Brusha, brusha, brusha ….

We are pretty good about dragging our kids to the dentist very six months for a check up.   We do it on a Saturday morning and our appointment is usually at 9am.

I am not even going to describe what it is like to get three kids up , dressed, prepped, in the car and to a dentist in the middle of Cape Town by 9am on a Saturday morning.   It is as bad as you imagine it will be, and then some.  But I make the appointment religiously and we stick to it.

Partly because Discovery covers the visits and secondly because I would prefer my kids not to have fillings and other things to deal with down the line.  When Connor was a wee mite I read so many stories of kids who had to have their teeth pulled, and there were several kids at his school who had rotten black teeth – it was like a scene from Victorian England.

When I was younger the only time we went to the dentist was to have several rather large injections into my gum following by a very unpleasant filling – it was hellishly traumatic.

But then there was the two hour spell where you face hung on your shoulder, and at some point you ignored all advise and ate something because you were ravenous, but because you could not feel your face you ended up eating half the inside of your cheek with your cheest-and-onion chips.  Yes, good times, I bet you are remembering now.

I have several fillings that were done when I was a young child – all in primary school – so either my younger years were filled with too much cavity-causing sweets, or poor dental hygiene.  It is probably the latter .

The result is that every dentist visit I attend – even the oral hygienist which pretty much guarantees no fillings – fills me with fear and trepidation.  I hate being there, I drag myself kicking and screaming into their offices.

I lie in the reclining chair, wound as tight as a spring.  I am sweating in fear, and I just want this to be over.  I count when I am trying to endure something, I count a lot at the dentist.  I think most people would opt for a pap smear (which reminds me I need to book one) than a dentist visit.

On Saturday we all traipsed off to our ever efficient dentist.

We arrive en-masse and all go the oral hygienist, who also does x-rays and a good cleaning.  We all go to the dentist, who really looks at what the oral hygienist has x-rayed, pokes around a bit with his metal stick and gives you a 3 minutes pep talk on why you should floss.

Ah flossing, my pet hate.  I have decided to stop lying to the dentist that I actually floss, and also to not say “okay will do” when they give me the flossing-talk – which they always do.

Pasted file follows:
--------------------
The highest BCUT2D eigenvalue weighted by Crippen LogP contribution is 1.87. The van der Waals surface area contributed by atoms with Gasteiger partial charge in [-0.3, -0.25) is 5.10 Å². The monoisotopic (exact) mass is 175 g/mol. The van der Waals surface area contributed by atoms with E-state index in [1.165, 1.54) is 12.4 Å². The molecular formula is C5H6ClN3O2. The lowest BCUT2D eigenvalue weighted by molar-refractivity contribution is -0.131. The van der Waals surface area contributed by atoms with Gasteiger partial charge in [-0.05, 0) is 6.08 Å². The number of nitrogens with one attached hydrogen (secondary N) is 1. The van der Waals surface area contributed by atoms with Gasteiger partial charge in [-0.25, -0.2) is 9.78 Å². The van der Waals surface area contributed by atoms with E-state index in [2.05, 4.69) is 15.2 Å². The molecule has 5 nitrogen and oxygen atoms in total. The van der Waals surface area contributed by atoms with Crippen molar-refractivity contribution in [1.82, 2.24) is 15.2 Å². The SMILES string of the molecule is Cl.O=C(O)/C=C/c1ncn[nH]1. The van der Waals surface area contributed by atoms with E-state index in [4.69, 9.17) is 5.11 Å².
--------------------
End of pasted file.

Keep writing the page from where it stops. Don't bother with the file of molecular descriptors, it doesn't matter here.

My opening gambit with the oral hygienist is:

“Listen, I don’t floss, I can lie to you and say I do, but you will know I am lying.  You are going to tell me how I should floss, and demonstrate how important it is, and I will nod sagely and agree, then I will leave here and not floss.  So let’s avoid that awkwardness, and accept I do not floss.”

I find honesty is actually the better policy.  Just for the record I do that little speech only when my kids are out of ear shot.

Connor has been going to the dentist since he was about three, Georgia has been going since she was a wee thing. Isabelle is one and already has had two dentist visits, though she has sat in reception and played with the toys for both visits, so technically they do not count, but next visit we are going to get her into the chair with her pearly whites.

The dentist means sticker and maybe a cool blown-up latex glove with a pen face drawn on it.  Neither of my kids have the fear that I have of dentist.

Neither of my kids have any tooth decay either.

At the last visit the dentist showed Connor how important it was to floss.  So he has now joined the ranks of those who floss.  Which I am quite thrilled with, as he ain’t learning that from me.

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2 Comments

  1. reluctantmom

     /  May 31, 2010

    Yes, the dentist indicated that there is a good chance that Connor may need braces, but he wants to wait a few years and see when his mouth settles more.

    I think you are either a flosser or not, and can’t be changed later … though I am embarrassed that the oral hygienist has to floss for me.

    Reply
  2. Yup, i struggle with flossing too. My hubby does it religiously. My kids – not so much. We have recently discovered that my eldest (12) needs braces – am thrilled that it is no doing of my own ito no visiting dentist/ensuring good teeth, just she has too many teeth and her jaw isn’t big enough. My littlest (4) loves the dentist and regularly asks when next we will be going. Long may it continue!

    Reply

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